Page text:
“[B]e doers of the word, and not hearers only,” James tells us.

How will we respond today?

The Difference is Jesus

For those who may not know, I sponsor two children through and work for Compassion International. Compassion connects you and your church to the church in the developing world to bring the eternal solution to poverty to children, families and communities: The gospel of Jesus Christ.

And I am exceedingly pleased to announce the launch of The Difference is Jesus.com.

There are many organizations that do a wonderful job serving as Christ’s hands and feet around the world, doing what they can to make a difference in the lives of children. Education, water projects, mosquito nets, AIDS intervention, food… I praise God for all the organizations that are caring for the poor. And as a sponsor with Compassion, I know that these initiatives are incredibly valuable (because we do them, too).

But our passion goes beyond these.

As important as these things are, I don’t sponsor with Compassion because I’m passionate about water. I don’t work there because I’m passionate about food distribution.

I’m passionate about the gospel.

And that’s what Compassion is passionate about, too.

Children and parents hear the gospel from volunteers from their own communities—their own neighbors. The gospel is proclaimed in word, and it is lived out in deed, as the church ministers to its community. Thousands of children who are served by the Compassion’s church partners find hope for a better future every day. One with opportunities instead of despair. And every year, thousands of children find hope in the salvation offered only in the gospel of Jesus Christ.

Because the reality is that poverty won’t end because of education or food distribution. It takes more than any human effort can to forever end poverty.

Jesus is the one who will bring an end to poverty.

We created The Difference is Jesus.com because we want you to know about our passion—and, honestly, it’s one I hope you share.

Up the (Willow) Creek: Wess Stafford

Willow-Creek
wess-staffordWess Stafford is the president of Compassion International. For those who don’t know, Compassion works through the local church in developing countries to share the gospel while providing for the needs of children living in poverty. It’s also an organization I’m privileged to work for (out of the Canadian office). For literally the entire time I’ve been at Compassion, I’ve always heard people tell me how much I need to hear Wess speak, and how I really need to read his book. So for me, it was very interesting to see Wess speak at Willow Creek during his session, Leveraging Your Past.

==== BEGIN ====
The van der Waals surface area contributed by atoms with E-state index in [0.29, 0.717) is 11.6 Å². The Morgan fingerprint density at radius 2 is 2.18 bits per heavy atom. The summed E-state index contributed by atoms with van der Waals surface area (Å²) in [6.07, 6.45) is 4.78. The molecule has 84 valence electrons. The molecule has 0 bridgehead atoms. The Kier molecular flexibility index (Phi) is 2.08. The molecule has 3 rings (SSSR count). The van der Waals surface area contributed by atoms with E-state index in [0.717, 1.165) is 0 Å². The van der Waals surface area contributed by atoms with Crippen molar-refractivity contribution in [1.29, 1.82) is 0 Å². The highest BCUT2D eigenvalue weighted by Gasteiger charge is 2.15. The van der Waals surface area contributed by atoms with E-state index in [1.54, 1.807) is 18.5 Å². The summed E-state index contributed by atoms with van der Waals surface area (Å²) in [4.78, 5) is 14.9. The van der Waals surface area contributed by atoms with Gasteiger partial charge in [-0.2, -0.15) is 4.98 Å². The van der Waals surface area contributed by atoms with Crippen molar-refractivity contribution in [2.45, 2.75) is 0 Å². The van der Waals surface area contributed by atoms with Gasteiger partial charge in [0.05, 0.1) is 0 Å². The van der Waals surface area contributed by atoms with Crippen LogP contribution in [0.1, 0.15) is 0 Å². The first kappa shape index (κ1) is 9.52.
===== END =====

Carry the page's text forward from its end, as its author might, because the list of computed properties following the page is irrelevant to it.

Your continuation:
In this session, Wess addressed the question of how do we leverage the pain and hurt in our lives for the ministry?

If anyone’s not heard his story before, it’s heartbreaking. The son of missionaries serving in Africa, Stafford, along with the children of several other missionaries serving on the continent, suffered horrific physical, mental, and spiritual abuse. As he put it, “We were little sinners in the hands of an angry god.” [Read more...]

In case you missed it (05/24)

In case you missed them, here are a few of this week’s notable posts:

The Persevering Prophet: The Call: Beginning a study of the Book of Jeremiah and the practical implications of his calling into ministry.

Made in the Image of God: Spirit: The first part of a series on humanity as God’s image-bearers.

The War on Blogs:A call to Christ-like behavior in interacting with blogs.

Telling the Back Story: An interview with Pastor AJ Thomas on planting a church in post-Christian Halifax, Nova Scotia (originally published in Compassion Today, January 2009).

Telling the Back Story

Last October, I had the privilege of travelling to Halifax, Nova Scotia, to meet AJ Thomas, the pastor of Deep Water Church. AJ is a really great guy who loves Jesus and his city, and I was excited to share his church’s story with Compassion’s sponsors in the January issue of Compassion Today. Today, I also get to share it with you. I hope you are blessed as you read it.

AJ

“Welcome to the dark side.”

This was not the greeting I expected when I first met AJ Thomas, the 30-year-old pastor of Deep Water Church in Halifax, Nova Scotia. As we drive from neighbouring Dartmouth toward downtown Halifax, where Deep Water meets every Sunday morning, he paints a picture of the city he finds himself in. [Read more...]

Sunday Shorts (04/19)

Should you Talk About the Gospel in Every Sermon?

Piper at Desiring God:

The Gospel Coalition—Entrusted with the Gospel: Living the Vision of 2 Timothy

The Gospel Coalition’s 2009 Conference runs from this week, April 21-23, in Chicago. Speakers include D.A. Carson, Tim Keller, John Piper, Mark Driscoll and more.

If you’re unfamiliar with the Gospel Coalition, here’s a brief introduction:

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And Now for Something Completely Different…

So, Compassion decided it would be a good idea to team up with Rob Bell for a Nooma video called “Corner.” It’s okay as far as Nooma goes, but it’s nothing ground-breaking.

That, and I find Bell’s glasses distracting.

(I should note that while I work in Compassion’s Canadian office, my views should not be taken as always reflective of the organization.)

I’m Leaving on a Jet Plane…

I’m off to ad:tech San Francisco until Friday, much to my excitement. I’ve never been to the left coast before, so I’m a wee bit excited. Ad:tech has a great line-up of speakers and break out sessions, and I’m looking forward to learning a lot while I’m there.

more about “The Gospel Coalition“, posted with vodpod